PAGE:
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Saturday, 15 December, 2001, 18:24 GMT
Afghanistan's Arab fighters
Al-Jazeera TV image of one Bin Laden's training camps in Afghanistan
Thousands of Arabs are believed to be in Afghanistan
By the BBC's Kim Ghattas in Salt, Jordan

Arab Afghans fighting alongside the Taleban have been in the spotlight since the beginning of the war in Afghanistan.

They have become a target of the hatred of the anti-Taleban forces and the local Afghan population.

All Muslims have to go to the jihad

Abu Raed
Arabs first started going to Afghanistan to fight the Soviets during the 1980s. Today the Arab mujahideen find themselves on the losing side.

Abu Raed, father of Raed Khreisat, hesitates when he is asked what he thinks of his son dying in the jihad.

He feels sorry for his daughter-in-law, a widow at 30, pregnant with twins and already mother of five children.

"But all Muslims have to go to the jihad," says the 54-year-old vegetable seller.

Unknown destination

Raed was one of six men from the town of Salt, north of Amman, who left one day in 1999 to join other mujahideen. Four of them have already died.

Raed first went to Chechnya, to fight with fellow Muslims against the Russians.

Osama Bin Laden
The old generation of mujahideen has little to do with Osama Bin Laden
Abu Raed does not know where his son went after that.

Then one day seven months ago, Raed's wife left with the children.

"If I knew where she was going I would never have let her go," says Abu Raed.

He will not give the name of his daughter-in-law and she refuses to talk to the press.

But according to what she has told Abu Raed, during the time she was away, she lived in Afghanistan with her children and her husband, who stayed away long periods of time.

Extensive network

Raed died on 4 October, before the US strikes against Afghanistan started.

Jordanian authorities believe he died in Iraqi Kurdistan, fighting alongside Jund el Islam, an Islamic group believed to have links with Osama Bin Laden's al-Qaeda organisation.

More Arabs joined the jihad after 1998, when Osama Bin Laden declared a jihad against crusaders and Jews

This is perhaps a glimpse of a network that extends way beyond Afghanistan.

Except for hundreds of Pakistanis who joined the Taleban mostly after 11 September, most foreign fighters in Afghanistan are Arabs.

Different generations

Muslims from the Middle East first started going to Afghanistan to fight the Soviets during the 1980s.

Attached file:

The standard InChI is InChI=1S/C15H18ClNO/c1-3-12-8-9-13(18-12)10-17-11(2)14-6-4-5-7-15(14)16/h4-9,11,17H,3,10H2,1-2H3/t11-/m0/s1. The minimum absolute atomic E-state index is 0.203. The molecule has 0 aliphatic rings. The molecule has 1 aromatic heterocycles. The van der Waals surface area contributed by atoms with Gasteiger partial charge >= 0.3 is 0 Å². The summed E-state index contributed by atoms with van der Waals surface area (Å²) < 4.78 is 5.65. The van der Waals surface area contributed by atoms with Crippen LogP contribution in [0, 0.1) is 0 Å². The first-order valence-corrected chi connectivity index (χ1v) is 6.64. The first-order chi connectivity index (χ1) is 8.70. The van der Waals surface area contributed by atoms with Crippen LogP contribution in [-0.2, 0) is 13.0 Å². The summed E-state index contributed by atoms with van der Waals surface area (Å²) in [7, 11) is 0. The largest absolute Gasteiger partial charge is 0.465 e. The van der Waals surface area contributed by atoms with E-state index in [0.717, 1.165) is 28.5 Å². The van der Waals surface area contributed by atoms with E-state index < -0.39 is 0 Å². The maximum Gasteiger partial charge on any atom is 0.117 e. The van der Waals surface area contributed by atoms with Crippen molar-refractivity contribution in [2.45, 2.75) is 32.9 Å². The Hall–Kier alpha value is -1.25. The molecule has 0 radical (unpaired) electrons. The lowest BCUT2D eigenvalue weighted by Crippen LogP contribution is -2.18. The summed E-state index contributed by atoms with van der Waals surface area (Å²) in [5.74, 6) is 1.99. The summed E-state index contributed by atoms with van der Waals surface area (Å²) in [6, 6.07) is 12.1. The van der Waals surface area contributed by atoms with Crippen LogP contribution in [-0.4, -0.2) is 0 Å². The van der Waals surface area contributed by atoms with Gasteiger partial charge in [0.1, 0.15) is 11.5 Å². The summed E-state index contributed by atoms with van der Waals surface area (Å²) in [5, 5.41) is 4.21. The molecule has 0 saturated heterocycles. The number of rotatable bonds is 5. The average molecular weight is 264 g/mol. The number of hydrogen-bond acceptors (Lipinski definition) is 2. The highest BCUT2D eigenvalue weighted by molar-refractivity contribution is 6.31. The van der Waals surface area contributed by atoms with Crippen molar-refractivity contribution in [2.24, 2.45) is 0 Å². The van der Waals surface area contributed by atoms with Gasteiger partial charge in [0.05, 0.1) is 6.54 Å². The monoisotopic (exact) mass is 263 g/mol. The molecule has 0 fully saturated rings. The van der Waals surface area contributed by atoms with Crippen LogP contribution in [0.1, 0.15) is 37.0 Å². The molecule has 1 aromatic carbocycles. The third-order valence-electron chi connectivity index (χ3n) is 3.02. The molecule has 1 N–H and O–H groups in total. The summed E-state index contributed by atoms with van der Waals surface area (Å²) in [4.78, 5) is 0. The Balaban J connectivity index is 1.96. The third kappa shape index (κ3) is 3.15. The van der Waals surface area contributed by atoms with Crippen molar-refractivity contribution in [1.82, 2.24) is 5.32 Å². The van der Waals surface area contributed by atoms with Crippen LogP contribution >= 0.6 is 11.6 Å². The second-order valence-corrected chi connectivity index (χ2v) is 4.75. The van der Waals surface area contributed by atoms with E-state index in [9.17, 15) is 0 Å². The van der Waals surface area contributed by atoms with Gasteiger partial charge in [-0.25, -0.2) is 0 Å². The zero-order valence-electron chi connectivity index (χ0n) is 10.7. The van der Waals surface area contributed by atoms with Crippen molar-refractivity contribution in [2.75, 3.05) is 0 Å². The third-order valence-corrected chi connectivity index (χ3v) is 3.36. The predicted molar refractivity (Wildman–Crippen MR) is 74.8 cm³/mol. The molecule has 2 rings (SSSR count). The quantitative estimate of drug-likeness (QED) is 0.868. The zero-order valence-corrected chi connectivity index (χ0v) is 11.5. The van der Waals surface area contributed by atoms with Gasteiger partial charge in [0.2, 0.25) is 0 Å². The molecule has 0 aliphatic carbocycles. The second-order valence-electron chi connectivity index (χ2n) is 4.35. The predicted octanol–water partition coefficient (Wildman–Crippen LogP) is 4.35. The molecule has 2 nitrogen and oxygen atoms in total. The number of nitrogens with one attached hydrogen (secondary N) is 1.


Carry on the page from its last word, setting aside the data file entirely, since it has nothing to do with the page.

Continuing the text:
They were encouraged by their governments, who were keen to get rid of Islamists at home.

Northern Alliance fighters
Anti-Taleban forces in Afghanistan have targeted foreign fighters
Many were not allowed back to their country and some settled in Afghanistan, with their families, because they believed that with the Taleban in power it was the only true Muslim country.

More Arabs joined the jihad after 1998, when Osama Bin Laden declared a "holy war against crusaders and Jews".

Experts differentiate between the old waves of Arab Afghans and the more recent one, saying the old generation has little to do with Osama Bin Laden.


Today an estimated 150 Jordanians are thought to be among anywhere between 7,000 and 16,000 Arabs in Afghanistan.

Around 2,000 Arabs are believed to be fighting with al-Qaeda itself.

Commentators in the region have criticised Arab governments for not working on securing a surrender deal for their citizens.

Whatever the Arab fighters are responsible for, say the commentators, they should be given a fair trial.

They also warn that hard core Arab fighters, now even more bitter at the US, will be trying to escape through Pakistan and to get in touch with al-Qaeda cells in other parts of the world.

See also:

15 Dec 01 | South Asia
Al-Qaeda fighters 'head for Pakistan'
14 Dec 01 | South Asia
Bin Laden tape divides world
12 Dec 01 | South Asia
Red Cross probes Taleban deaths
16 Oct 01 | Middle East
Analysis: The roots of jihad
14 Dec 01 | South Asia
Analysis: Pakistan's tribal frontiers
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